The World Bank Group recently renewed its Country Partnership Strategy (CPS) with the Government of Morocco, while also announcing new projects in support of the country’s financial sector and rural water supply. The new strategy, for fiscal years 2014 to 2017, aims to lend momentum to the Moroccan government’s key reform and development programs.
Gender, youth, voice and participation will be the guiding beacons of the World Bank Group’s engagement with Morocco, with the new CPS built around three results areas: promoting competitive and inclusive growth, building a green and resilient future, and strengthening governance and institutions to improve service delivery to citizens.
“The strategy is anchored in the country’s development priorities and is in line with the World Bank Group’s goals of reducing poverty and promoting shared prosperity,” said Simon Gray, the World Bank’s Director for the Maghreb region. “It stems from extensive consultation with government representatives, members of civil society and the private sector, as well as with other key stakeholders.”
Under the new partnership, the World Bank Group seeks to help accelerate growth to create much-needed employment, scale up innovative multi-sector approaches for the benefit of future generations, and improve private sector-led competitiveness and global integration. To support these objectives, the new CPS brings with it a broad array of financial and technical instruments and services, drawing on the strengths of the World Bank Group’s institutions, including its private sector arm, the International Finance Corporation (IFC).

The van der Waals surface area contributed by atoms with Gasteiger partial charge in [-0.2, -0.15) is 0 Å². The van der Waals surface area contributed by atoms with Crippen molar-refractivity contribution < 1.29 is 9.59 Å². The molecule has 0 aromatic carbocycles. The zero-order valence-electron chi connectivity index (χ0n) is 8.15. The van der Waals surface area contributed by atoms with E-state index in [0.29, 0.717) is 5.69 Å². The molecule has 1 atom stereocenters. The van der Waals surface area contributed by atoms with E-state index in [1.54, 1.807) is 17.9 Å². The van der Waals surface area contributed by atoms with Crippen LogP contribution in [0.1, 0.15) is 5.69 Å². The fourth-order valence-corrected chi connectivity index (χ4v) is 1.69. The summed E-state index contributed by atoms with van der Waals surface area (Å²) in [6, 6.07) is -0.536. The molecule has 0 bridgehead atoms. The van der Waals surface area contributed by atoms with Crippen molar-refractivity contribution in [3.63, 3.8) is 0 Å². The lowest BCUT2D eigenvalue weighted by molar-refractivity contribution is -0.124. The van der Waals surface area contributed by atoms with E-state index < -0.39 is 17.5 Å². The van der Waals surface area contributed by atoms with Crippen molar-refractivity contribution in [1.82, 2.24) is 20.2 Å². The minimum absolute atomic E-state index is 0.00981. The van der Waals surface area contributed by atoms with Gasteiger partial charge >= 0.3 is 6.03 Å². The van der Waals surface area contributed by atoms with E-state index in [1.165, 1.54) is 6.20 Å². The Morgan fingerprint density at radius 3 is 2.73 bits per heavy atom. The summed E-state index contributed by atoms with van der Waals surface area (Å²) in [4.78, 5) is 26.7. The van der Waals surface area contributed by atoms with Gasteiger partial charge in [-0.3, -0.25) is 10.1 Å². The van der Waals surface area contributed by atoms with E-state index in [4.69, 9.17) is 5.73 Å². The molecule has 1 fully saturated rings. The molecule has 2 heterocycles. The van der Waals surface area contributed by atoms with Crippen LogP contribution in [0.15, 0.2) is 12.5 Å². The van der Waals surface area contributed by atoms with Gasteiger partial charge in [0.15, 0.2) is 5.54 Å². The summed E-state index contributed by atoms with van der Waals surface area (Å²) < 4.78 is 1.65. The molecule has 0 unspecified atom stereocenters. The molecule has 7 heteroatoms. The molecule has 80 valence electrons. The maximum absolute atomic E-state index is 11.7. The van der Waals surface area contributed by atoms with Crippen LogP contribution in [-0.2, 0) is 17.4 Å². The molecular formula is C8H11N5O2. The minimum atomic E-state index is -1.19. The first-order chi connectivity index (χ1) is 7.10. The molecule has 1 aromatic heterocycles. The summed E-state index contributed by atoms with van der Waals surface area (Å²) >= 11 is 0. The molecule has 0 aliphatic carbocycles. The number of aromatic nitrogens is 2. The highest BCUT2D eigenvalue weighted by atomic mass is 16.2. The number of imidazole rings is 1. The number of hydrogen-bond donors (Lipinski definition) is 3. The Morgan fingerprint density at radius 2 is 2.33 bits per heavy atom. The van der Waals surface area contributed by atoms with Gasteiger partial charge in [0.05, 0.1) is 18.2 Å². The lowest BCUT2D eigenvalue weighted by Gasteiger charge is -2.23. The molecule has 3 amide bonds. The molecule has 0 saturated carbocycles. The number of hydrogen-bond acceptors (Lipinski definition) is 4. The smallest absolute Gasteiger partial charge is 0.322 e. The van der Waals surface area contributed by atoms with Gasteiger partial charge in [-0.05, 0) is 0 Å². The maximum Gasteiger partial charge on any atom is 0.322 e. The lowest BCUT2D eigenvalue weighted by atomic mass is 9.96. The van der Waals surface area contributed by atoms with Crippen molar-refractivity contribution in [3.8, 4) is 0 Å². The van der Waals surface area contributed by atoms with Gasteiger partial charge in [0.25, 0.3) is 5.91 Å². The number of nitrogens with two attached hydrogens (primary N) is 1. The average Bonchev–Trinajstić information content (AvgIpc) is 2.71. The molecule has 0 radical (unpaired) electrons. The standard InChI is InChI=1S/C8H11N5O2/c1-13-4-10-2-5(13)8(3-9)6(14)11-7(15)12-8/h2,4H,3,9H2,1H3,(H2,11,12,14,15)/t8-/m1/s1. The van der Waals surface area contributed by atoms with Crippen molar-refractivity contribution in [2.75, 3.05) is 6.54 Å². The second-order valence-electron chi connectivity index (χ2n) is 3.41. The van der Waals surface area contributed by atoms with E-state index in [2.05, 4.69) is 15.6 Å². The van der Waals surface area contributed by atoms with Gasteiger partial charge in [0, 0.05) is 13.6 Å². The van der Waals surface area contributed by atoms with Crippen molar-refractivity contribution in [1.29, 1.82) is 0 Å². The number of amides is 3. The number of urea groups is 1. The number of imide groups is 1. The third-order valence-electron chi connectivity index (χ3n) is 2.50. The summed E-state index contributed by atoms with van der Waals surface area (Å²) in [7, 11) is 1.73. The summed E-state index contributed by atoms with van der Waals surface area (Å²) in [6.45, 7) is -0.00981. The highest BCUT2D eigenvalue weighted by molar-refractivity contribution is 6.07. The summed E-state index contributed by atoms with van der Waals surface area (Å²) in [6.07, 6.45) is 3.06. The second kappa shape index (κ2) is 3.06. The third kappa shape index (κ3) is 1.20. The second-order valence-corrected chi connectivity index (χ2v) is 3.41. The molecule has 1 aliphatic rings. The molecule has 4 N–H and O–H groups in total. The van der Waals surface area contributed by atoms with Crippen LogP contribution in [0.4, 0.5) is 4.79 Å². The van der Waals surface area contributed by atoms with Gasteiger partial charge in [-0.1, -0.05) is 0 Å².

IFC will continue to focus on promoting private sector led growth, boosting investor confidence, and expanding access to finance to small and medium companies. Since 2011, IFC has stepped up its engagement in Morocco and has invested US$590M to support private sector development in the country.
"The new strategy also reinforces IFC’s commitment to promote regional integration through South-South investments, by supporting the expansion of Moroccan companies in Sub-Saharan Africa and creating the conditions for Morocco to become a regional hub for investments.” said Mouayed Makhlouf, IFC’s Regional Director for the Middle East and North Africa.
The Multilateral Investment Guarantee Agency (MIGA), the political risk insurance and credit enhancement arm of the World Bank Group, has supported manufacturing, agribusinesses, and banking projects in Morocco. MIGA will continue to use its guarantees to underpin private-sector projects that contribute to job creation, growth, and development.
The World Bank Group’s Board of Directors today also approved two projects, one involving support to Morocco’s financial sector, and the other helping improve access to water supplies in rural communities.
The Capital Market First Development Policy Loan (DPL) of about US$300M is the first of two single-tranche DPLs. The new loan will build on previous support for wide-ranging capital market development measures, as well as the reform of the Caisse Marocaine de Retraite, Morocco’s civil service pension fund. It will also support policies to ease financing for small, young firms, balancing access and financial stability.
A US$158.6M Rural Water Supply Project was also approved. The project will support the efforts of Morocco’s National Water Supply and Electricity Utility, the Office National de l’Electricité et de l’Eau Potable, to provide underserved rural areas with access to safe and reliable drinking water. One of the primary methods will be to encourage a shift from standpipes to house connections, by offering pre-financing. The aim is to extend services to about 420,000 people in underserved areas of the targeted provinces.
SOURCE: World Bank Group